Canadian Prime Minister Justin Trudeau on Tuesday will tap Deputy Prime Minister Chrystia Freeland, a former journalist and his most trusted ally, to be his new finance minister after Bill Morneau resigned, a government source told us.
Freeland, 52, will be the first woman to hold the job. Her experience negotiating a new North American trade deal and her relationships with provincial premiers make her a good choice, the source said, confirming earlier reports by CTV and the Canadian Broadcasting Corp (CBC).
Morneau, a multi-millionaire and former business executive, held an impromptu news conference late on Monday to announce his resignation amid friction with Trudeau over spending policies, and after coming under fire for his ties to a charity tapped to run a student grant program.
Freeland, who is considered Trudeau’s most likely successor as Liberal Party leader, spearheaded the negotiation of the United States-Mexico-Canada (USMCA) trade pact as Canada’s foreign minister and minister for international trade in Trudeau’s previous cabinet.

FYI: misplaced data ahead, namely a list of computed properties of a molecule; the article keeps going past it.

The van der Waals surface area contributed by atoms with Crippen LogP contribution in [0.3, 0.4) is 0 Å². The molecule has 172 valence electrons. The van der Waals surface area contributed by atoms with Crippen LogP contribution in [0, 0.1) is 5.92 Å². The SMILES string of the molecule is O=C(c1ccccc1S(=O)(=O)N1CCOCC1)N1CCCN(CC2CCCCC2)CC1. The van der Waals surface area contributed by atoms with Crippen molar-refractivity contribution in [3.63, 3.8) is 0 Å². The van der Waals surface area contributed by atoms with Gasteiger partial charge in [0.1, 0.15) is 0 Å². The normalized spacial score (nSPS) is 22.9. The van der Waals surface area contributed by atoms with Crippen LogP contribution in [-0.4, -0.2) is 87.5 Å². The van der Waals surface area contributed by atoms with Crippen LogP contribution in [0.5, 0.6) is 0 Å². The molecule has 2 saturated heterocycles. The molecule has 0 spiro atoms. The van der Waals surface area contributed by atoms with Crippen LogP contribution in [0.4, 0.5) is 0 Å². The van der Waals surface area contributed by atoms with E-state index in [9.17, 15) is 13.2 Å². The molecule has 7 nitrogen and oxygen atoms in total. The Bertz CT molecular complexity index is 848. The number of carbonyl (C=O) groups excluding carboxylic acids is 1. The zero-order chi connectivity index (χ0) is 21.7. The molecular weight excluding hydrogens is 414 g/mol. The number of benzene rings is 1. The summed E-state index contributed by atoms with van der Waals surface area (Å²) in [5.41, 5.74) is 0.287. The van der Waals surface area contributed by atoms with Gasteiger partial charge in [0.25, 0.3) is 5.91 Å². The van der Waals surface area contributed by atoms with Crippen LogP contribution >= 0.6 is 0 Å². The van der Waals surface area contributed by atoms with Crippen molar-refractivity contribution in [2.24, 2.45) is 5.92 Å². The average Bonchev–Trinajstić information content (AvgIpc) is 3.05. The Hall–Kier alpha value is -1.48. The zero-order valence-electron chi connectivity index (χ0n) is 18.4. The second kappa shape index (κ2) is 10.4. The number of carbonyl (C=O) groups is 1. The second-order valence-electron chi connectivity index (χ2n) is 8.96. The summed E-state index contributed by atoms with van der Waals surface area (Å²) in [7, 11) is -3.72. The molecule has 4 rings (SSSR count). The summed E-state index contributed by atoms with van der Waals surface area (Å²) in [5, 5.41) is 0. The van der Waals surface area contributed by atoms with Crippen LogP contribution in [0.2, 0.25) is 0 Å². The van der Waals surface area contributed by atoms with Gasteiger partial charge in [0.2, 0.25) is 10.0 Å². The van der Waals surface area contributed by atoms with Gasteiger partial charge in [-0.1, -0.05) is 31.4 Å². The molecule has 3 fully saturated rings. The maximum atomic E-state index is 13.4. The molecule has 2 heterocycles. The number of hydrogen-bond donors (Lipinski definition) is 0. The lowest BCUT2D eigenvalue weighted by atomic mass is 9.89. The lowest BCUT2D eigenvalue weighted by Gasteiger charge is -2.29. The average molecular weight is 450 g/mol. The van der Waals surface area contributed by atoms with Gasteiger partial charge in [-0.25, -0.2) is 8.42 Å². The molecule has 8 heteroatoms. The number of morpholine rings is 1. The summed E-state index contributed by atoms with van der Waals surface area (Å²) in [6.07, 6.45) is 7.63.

Now she will be tasked with reviving an economy crippled by the COVID-19 pandemic, with the budget deficit this fiscal year forecast to hit C$343.2 billion ($253.4 billion), which would be the largest shortfall since World War Two.
“Freeland does not have the business background of her predecessor, but she managed the ministry of foreign affairs file remarkably well, including dealing with the difficult renegotiation of free trade with the United States,” said Craig Alexander, chief economist with Deloitte Canada.
“Markets will likely anticipate that the new minister of finance will work exceedingly well with the prime minister,” Alexander said.
The Canadian dollar notched its strongest intraday level in nearly seven months at 1.3148 per U.S. dollar, or 76.06 U.S. cents, amid broader declines for the greenback.
Freeland also holds the intergovernmental affairs portfolio, which now probably will have to be given to someone else.
Trudeau will suspend the current parliamentary session and then bring legislators back in October to outline his agenda, the government source said. The CBC said there would likely be a new budget in the autumn, Canadian Broadcasting Corp said.
Before entering politics in 2013, Freeland worked with several media companies, including the Financial Times, the Globe and Mail, and Reuters News.